Rudolf Hess was Adolf Hitler's Deputy Fuhrer until, in 1941, he flew to Scotland, ostensibly to negotiate peace between Germany and Britain. Captured by the British, he was held for the rest of the war, before being convicted of war crimes at the Nuremberg Trials in 1946. Desmond Zwar collaborated with Col. Burton C. Andrus, who was Commandant of Nuremberg Prison during the Trials, for his book "The Infamous of Nuremberg", and with Col. Eugene K. Bird, US Governor of Spandau Prison (where Hess was held for over forty years), for "The Loneliest Man in the World". For reasons of practicality, neither of these books told the full story, which is now revealed for the first time in "Talking to Rudolf Hess". As well as his interviews with Hess and others, Zwar tells the incredible story of how this book came to be written, including how Hess hid proofs in his underpants, how Bird was sacked and how the CIA tried to recover the transcripts.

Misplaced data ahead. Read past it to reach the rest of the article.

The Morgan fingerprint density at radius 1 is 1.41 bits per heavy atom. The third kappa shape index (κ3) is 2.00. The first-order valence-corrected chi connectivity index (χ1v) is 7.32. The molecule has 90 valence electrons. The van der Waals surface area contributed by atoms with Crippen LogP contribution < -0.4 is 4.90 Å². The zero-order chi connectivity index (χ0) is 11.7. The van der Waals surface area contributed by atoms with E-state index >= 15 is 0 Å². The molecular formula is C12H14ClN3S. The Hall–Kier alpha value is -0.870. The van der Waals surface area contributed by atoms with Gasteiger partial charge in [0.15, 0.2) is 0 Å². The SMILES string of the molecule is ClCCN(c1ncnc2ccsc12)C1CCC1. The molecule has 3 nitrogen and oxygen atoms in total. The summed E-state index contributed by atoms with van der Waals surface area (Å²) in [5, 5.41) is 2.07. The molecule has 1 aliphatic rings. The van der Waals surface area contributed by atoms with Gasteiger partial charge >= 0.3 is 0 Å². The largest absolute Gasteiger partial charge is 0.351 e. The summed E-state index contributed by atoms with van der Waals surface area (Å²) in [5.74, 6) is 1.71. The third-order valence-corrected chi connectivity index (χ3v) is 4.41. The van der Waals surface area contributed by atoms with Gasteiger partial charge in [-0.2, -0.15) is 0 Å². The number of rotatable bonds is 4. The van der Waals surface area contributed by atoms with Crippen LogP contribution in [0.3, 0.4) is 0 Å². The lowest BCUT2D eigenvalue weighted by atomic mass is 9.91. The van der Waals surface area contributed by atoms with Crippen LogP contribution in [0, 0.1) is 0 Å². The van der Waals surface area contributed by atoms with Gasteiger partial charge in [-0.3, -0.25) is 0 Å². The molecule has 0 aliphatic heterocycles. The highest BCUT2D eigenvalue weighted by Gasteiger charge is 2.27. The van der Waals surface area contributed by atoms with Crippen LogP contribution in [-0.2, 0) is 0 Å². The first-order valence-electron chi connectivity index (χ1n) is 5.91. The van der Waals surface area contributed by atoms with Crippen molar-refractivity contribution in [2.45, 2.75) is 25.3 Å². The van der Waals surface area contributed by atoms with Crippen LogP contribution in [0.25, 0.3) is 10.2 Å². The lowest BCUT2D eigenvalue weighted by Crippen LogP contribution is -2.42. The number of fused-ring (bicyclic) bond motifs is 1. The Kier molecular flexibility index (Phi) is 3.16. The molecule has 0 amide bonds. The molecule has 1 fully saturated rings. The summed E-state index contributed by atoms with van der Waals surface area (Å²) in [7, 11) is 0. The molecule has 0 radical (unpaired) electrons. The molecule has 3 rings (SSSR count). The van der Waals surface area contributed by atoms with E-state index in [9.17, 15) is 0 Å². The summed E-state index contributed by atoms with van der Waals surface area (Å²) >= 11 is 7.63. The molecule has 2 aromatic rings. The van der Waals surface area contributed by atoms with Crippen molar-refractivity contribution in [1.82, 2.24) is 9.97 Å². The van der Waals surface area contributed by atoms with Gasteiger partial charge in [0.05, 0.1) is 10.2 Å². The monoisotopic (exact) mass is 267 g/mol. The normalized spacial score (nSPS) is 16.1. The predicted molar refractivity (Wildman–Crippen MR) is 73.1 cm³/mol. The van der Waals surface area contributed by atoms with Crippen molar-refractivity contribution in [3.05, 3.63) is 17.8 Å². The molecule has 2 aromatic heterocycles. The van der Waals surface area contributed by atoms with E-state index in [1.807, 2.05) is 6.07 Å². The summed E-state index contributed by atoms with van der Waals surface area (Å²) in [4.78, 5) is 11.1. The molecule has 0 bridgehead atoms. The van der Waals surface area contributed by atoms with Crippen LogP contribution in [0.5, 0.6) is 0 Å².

The History Press
|Antall sider||192||Dimensjoner||15,5cm x 23,6cm x 1,8cm|
|Vekt||454 gram||Emner og form||European history, Biography: historical, political & military, 20th century history: c 1900 to c 2000|